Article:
Dr. Arnetha Ball believes great teachers can help to save the nation, and even the world.
“If we can create these great teachers, we can begin to educate all the students in our classrooms,” she said. “There is hope – if we can do this – for our great nation.”
But as things stand, she said, education is in a state of crisis, particularly for poor and marginalized students of color.
“We have a challenge before us, lots of work to do,” said Dr. Ball, a professor of education at Stanford University, “and I believe we can do it here.”
Ball presented Lesley’s 23rd annual June Fox Lecture on Wednesday evening to a large crowd in the University Hall Amphitheater, home of Lesley’s Graduate School of Education. The event also featured scholarship awards for three graduate students. A video of the ceremony is available here.
Ball’s talk was titled “Preparing Teachers Who Are Agents of Change: The Role of Generativity in Creating Great Teachers.” In it, she spoke about the education research she has conducted in the United States., Spain, New Zealand, Australia and South Africa, and advocated for methods that empower and train educators to serve all students well.
“Marginalized populations are most likely to suffer from the consequences of living in high poverty neighborhoods. I would think that’s where the most high quality teachers should go, to where there is the most need, but that’s not the case,” said Ball, who is director of Stanford’s Race, Inequality, and Language Program and co-director of its Center for Race, Ethnicity, and Language.
“Urban education has become code word for high-poverty areas for low- achieving students,” she continued. “We know the most important classroom factor that influences student success is a classroom teacher. This is why I focus my attention on creating great teachers. It’s going to have an impact if we can do this.”
Ball’s research highlights growing child poverty rates in developed nations, largely among marginalized populations, drawing a direct correlation between poverty and school success.
“Twenty percent of U.S. children are what we refer to as food insecure – they don’t know for sure where their next meal is coming from,” said Ball. “I really think that’s not necessary in a rich country such as our own.”
This underscores the critical work to create teachers “who can help to save a nation,” she said. “In my research, we’re finding they can help to save the world.”
How to prepare teachers for diverse classrooms
During her lecture, Ball reviewed her research and the models that she uses to aid teachers and teacher educators.
“I’ve been dedicating my life to action in teacher education,” said Ball. “We just can’t go in and do the same old things, which is what some teacher education programs prepare their teachers to do. We have to realize that action is required for teachers to come in and be able to teach in different ways than the ways they were taught.”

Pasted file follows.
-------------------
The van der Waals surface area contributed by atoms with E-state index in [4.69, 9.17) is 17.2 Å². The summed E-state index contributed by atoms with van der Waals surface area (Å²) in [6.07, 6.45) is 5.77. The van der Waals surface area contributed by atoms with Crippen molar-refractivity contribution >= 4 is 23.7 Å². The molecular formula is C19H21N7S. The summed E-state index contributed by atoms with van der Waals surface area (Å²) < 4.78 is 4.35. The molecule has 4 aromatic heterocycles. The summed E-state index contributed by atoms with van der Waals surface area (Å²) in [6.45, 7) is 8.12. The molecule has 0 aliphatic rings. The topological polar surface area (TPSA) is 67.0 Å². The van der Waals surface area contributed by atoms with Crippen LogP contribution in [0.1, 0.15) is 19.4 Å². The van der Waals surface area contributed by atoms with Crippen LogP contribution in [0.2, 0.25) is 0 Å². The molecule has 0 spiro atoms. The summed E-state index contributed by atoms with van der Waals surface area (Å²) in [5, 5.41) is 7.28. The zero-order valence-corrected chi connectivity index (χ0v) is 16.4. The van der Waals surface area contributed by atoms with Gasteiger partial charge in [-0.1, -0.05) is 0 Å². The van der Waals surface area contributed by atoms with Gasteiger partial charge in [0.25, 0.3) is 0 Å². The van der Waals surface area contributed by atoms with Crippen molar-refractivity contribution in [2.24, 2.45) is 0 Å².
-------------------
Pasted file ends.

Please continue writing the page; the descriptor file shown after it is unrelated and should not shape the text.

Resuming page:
Using PowerPoint slides that included graphic representations of her methods, peppered with an array of inspiring quotes, Ball outlined principles and practices to prepare teachers for diversity in areas that serve large numbers of historically marginalized students. Her methods encompass intensive awareness and realization exercises for teacher candidates to develop a personal voice in education and “teach as if their lives depend on it.”
“I’m so glad Lesley is on the move, doing the work. Not all teacher-preparation programs do that,” said Ball, who was recently elected to the National Academy of Education for her “outstanding contributions to education research and policy.”
She gave examples of ways in which she trains teachers to build a healthy dynamic with students, such as creating biographies of students who perplex them in their classroom so they don’t fear students nor feel the need to control them; rather, they develop a different relationship. It’s “a metacognitive approach,” she said.
“Narratives are a good way to get into people’s heads and build awareness,” Ball said.
“Almost 40 percent of teachers entering the classroom report they do not feel adequately prepared for the challenges they know they’re going to encounter in a diverse 21st century classroom,” she said. “The best thing we can do is give them all the information we can, prepare them to think on their feet, outside the box, to be pedagogical problem solvers.”
Few teachers and teacher educators have ever set foot in an urban classroom, she said. By exposing teacher candidates to a wide range of ideas, concepts, experiences and schools, they develop a sense of agency, Ball has observed.
“You have to believe that you can make a difference,” said Ball. “You have to believe that all students can learn.”
Ball urged the faculty, students and other attendees in the audience to move beyond recognizing these educational inequities and surge into action.
“Reflection is not enough. If you reflect and go no further than that, the question is, What have you accomplished?” she said. “If we make an observation, then we have an obligation.”
She said a free and public education for all children is a crowning achievement of our society.
“We cannot take it for granted,” said Ball. “The freedom to learn is under attack. … It’s important we dedicate ourselves to this continued work.”
Honoring our students and former dean June Fox
The evening included award presentations to three students in Lesley’s Graduate School of Education: Interim Dean Amy Rutstein-Riley presented the June Fox Scholarship Award to graduate student Emily Davis; former dean William Dandridge presented the William Dandridge Book Award to graduate student Erin McDonald; and Professor Erika Thulin Dawes presented the Mario Borunda Book Award to graduate student Corley Sims.